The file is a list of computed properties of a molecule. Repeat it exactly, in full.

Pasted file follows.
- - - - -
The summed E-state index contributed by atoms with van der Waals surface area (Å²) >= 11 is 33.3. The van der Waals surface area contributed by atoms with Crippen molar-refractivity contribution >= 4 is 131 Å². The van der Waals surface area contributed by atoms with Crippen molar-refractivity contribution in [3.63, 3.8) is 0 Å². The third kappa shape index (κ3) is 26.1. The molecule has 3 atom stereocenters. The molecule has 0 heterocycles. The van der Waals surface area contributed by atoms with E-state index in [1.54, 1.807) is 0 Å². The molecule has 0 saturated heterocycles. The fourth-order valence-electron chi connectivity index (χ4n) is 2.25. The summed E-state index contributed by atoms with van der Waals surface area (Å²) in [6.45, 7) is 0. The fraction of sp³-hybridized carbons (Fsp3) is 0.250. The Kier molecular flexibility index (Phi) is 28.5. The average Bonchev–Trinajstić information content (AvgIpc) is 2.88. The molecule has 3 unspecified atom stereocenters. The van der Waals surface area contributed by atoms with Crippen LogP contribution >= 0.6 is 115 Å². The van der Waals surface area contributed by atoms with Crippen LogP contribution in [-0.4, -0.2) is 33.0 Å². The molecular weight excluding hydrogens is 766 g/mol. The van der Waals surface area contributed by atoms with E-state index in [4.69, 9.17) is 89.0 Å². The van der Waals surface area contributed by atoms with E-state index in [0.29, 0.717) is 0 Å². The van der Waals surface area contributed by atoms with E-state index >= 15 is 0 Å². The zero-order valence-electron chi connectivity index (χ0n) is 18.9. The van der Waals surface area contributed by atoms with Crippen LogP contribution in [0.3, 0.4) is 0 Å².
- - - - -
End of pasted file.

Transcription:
The summed E-state index contributed by atoms with van der Waals surface area (Å²) >= 11 is 33.3. The van der Waals surface area contributed by atoms with Crippen molar-refractivity contribution >= 4 is 131 Å². The van der Waals surface area contributed by atoms with Crippen molar-refractivity contribution in [3.63, 3.8) is 0 Å². The third kappa shape index (κ3) is 26.1. The molecule has 3 atom stereocenters. The molecule has 0 heterocycles. The van der Waals surface area contributed by atoms with E-state index in [1.54, 1.807) is 0 Å². The molecule has 0 saturated heterocycles. The fourth-order valence-electron chi connectivity index (χ4n) is 2.25. The summed E-state index contributed by atoms with van der Waals surface area (Å²) in [6.45, 7) is 0. The fraction of sp³-hybridized carbons (Fsp3) is 0.250. The Kier molecular flexibility index (Phi) is 28.5. The average Bonchev–Trinajstić information content (AvgIpc) is 2.88. The molecule has 3 unspecified atom stereocenters. The van der Waals surface area contributed by atoms with Crippen LogP contribution >= 0.6 is 115 Å². The van der Waals surface area contributed by atoms with Crippen LogP contribution in [-0.4, -0.2) is 33.0 Å². The molecular weight excluding hydrogens is 766 g/mol. The van der Waals surface area contributed by atoms with E-state index in [4.69, 9.17) is 89.0 Å². The van der Waals surface area contributed by atoms with E-state index in [0.29, 0.717) is 0 Å². The van der Waals surface area contributed by atoms with E-state index >= 15 is 0 Å². The zero-order valence-electron chi connectivity index (χ0n) is 18.9. The van der Waals surface area contributed by atoms with Crippen LogP contribution in [0.3, 0.4) is 0 Å².